Zouérate, a short distance from the disputed territory, was attacked in May of 1977. Two expatriates were killed and another six were taken as hostage (prompting French air strikes and the creation of jakwa!). The remaining French expatriates immediately evacuated the town. But the war would have much more profound effects — eventually bringing about usurpation of the president in a bloodless coup d’etat and the installation of a hardline military dictatorship. The Tiris Zemmour band continued to play until the late 1980’s. But the new government was not interested in the pluralistic Mauritania that this modern sound represented, leaving the orchestras as it were, confined to their outposts in the desert.

(photos courtesy of Zouerate, le site)

find your quiet place

There is something immediately compelling about drumming in the night. Perhaps it’s the stark contrast, the deep thumps resounding through the otherwise hushed darkness. The sound is fueled by the fires of exoticism, the drums hidden by both the darkness and the night, suggesting something ritualistic, sacred, and above all, secret.

The first time I ventured out to find the source of sound it was not without trepidation. The mere act, to follow barely discernible drums and voices, which in the desert can much further than they appear, requires a willful determination. Staggering over dunes and past an oasis and across a sand river, the sound growing in volume, I came to an old area of the town. Stone husks of houses climbed up and sank into the dune. I walked between the alleys and around the strewn rock, slowly buried in the encroaching sand. Rounding a corner I came upon the frame of an old house. Inside, thirty some men and a handful of women, all “black” Moor, had assembled.

medeh chingeutti

The music of medeh lends a simple description. There are men leading the song, pounding on the tbel, a large round drum fashioned from a bowl with an animal skin drawn across it. The drum produces a low resonating bass, almost too low to hear. The other men begin to clap in a succession of mixing handclaps that build off one another to produce a confusing poly-rhythm. This conflux of drums and claps in contrasting rhythms blend together as one listens. Then, there is the singing: one voice leading in a strained cry to his vocal limits, subsequently answered by the chorus of voices chanting in harmonic response. It is participatory, particularly in the circle closest to that of the drummer. To sit here is to clap and sway with the song, to answer and provoke one another to be present and absorbed.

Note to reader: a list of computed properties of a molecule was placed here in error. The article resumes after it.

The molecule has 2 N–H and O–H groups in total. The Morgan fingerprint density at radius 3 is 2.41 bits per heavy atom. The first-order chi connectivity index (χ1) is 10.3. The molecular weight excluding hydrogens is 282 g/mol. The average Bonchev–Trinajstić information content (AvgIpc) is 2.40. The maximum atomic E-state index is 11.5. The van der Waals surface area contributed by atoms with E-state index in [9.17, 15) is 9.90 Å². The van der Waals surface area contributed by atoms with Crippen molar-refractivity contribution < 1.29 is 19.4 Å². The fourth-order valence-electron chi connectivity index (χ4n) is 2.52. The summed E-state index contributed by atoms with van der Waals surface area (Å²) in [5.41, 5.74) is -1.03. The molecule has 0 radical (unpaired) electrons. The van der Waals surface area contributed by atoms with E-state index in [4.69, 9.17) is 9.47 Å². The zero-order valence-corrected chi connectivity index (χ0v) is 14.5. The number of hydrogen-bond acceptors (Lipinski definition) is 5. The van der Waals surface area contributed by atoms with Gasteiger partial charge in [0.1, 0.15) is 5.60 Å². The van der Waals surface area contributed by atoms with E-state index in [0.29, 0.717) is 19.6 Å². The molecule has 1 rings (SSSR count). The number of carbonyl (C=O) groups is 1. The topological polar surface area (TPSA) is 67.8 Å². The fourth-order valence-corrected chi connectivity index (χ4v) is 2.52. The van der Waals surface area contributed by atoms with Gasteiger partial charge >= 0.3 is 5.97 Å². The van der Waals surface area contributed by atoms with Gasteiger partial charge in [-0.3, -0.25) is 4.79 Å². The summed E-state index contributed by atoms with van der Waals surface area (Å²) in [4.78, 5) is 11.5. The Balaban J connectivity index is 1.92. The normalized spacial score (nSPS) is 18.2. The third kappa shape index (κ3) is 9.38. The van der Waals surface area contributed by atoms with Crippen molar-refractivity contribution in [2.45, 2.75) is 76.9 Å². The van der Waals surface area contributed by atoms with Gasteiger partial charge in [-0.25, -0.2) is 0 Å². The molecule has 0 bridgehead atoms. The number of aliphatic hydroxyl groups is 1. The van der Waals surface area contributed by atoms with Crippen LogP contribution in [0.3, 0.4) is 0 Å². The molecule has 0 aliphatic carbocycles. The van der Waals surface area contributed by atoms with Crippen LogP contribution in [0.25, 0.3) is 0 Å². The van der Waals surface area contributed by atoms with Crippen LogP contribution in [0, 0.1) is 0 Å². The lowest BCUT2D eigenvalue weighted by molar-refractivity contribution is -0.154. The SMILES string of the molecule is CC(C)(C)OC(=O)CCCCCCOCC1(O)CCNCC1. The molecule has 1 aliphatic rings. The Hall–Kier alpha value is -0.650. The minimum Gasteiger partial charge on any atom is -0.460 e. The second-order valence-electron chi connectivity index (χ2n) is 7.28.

The medeh is a music performed only by the haratine, the former and modern slave caste, in the night and away from the town. The drumming and rhythm are immediately identified as sub-Saharan, and everything in the tradition can be directly traced to the heritage of a captured and marginalized minority. The content of the music is strictly religious, songs for the prophet. Abderramhane Ngaide compares it to American Gospel and Hatian Vodou. While it may be marginalized and referred to as “music for the blacks,” it is nevertheless a firm tradition, sung and performed every Thursday.

In my last Thursday in Nouakchott I waved down a taxi and directed him to the Hisakane. Hisakane means “the quiet place,” in Hassaniya, and incidentally sits at the side of the international airport. The largest, poorest slum is inhabited by a majority of Black Moor. Every night, a jet streaks overhead filling the air with a roar and a blast of wind. So close, but wholly inaccessible.

After a few minutes meandering the twisting sand streets I heard the low thump of a drum. I don’t speak Hassaniya and none of the Moor who assembled spoke French. A young man from Bassikinou knew some Tamashek however, and invited me to sit to the right of the drummer. Sitting and swaying and clapping, the crowd growing behind us, I never knew quite what was happening.

That night the houses were lit like Chinese lanterns, the bare bulbs filtering through the wide cracks between the slats. I looked for Orion to find my direction, but the city lights of Nouakchott glistened off the dust in the wind to turn the black into a hazy glow.

medeh hisakan

Desert’s Guitars

Moudou ould Mattalla is Chinguetti’s most well known musician. Originally from Zourate, on the border with Algeria, he lives in the village and shares his knowledge with whoever is passing through. He released a CD that is sold in France, that was recorded in his home. In his “music room,” the walls are literally covered with pen markings, the different tunings and scales corresponding to each mode of Mauritanian music.

Moudou demonstrating the mode Al-Lebait

Collaborative jam session with a drum machine

Modou playing in soiree

Ambient recordings from a party

Ahmed Imbend is a talented self taught musician. “My first guitar, I made when I was a kid. It had one string. Eventually, I got bored, and added another string. I just kept adding strings.”

Today, he plays an old student sized Spanish guitar. In the typical DIY fashion, one of the strings is made from a bicycle cable, the transducer pickup is from a telephone, and the amplifier is a stereo with it’s leads spliced. He plays with an alternate tuning (E-Ab-Db-E-Ab-Db) that owes a great deal to the tidnit.

Ahmed with homemade “jagwa”

Ahmed “blues”

Ahmed chinguetti song

modified pickup

riff with tapping

Lastly, at an Auberge in the old city across the wadi, a woman’s group is assembled and singing for a group of French tourists.

Traditional Moor song

Unidentified chant

that old hassaniya sound

One of the premiere music venues in a country that otherwise does little to support the arts is the French Cultural Center(CCF). Aristocrats and expats mingle (is there any difference?) in a distinctively non-Mauritanian ambiance. Noura Mint Seymaly plays a set of “modern” Hassaniya music.

Noura Mint Seymaly – modern
Noura Mint Seymaly – traditional

Crosby is a Malian guitarist in Nouakchott, one of the fixtures of well known musicians, a group of the first modern band, notable for his dark sunglasses of which he always is wearing a pair. Along with a few other aging musicians, most every young guitarist learned from him. I ask him here to show me some of the Hassaniya scales.

Crosby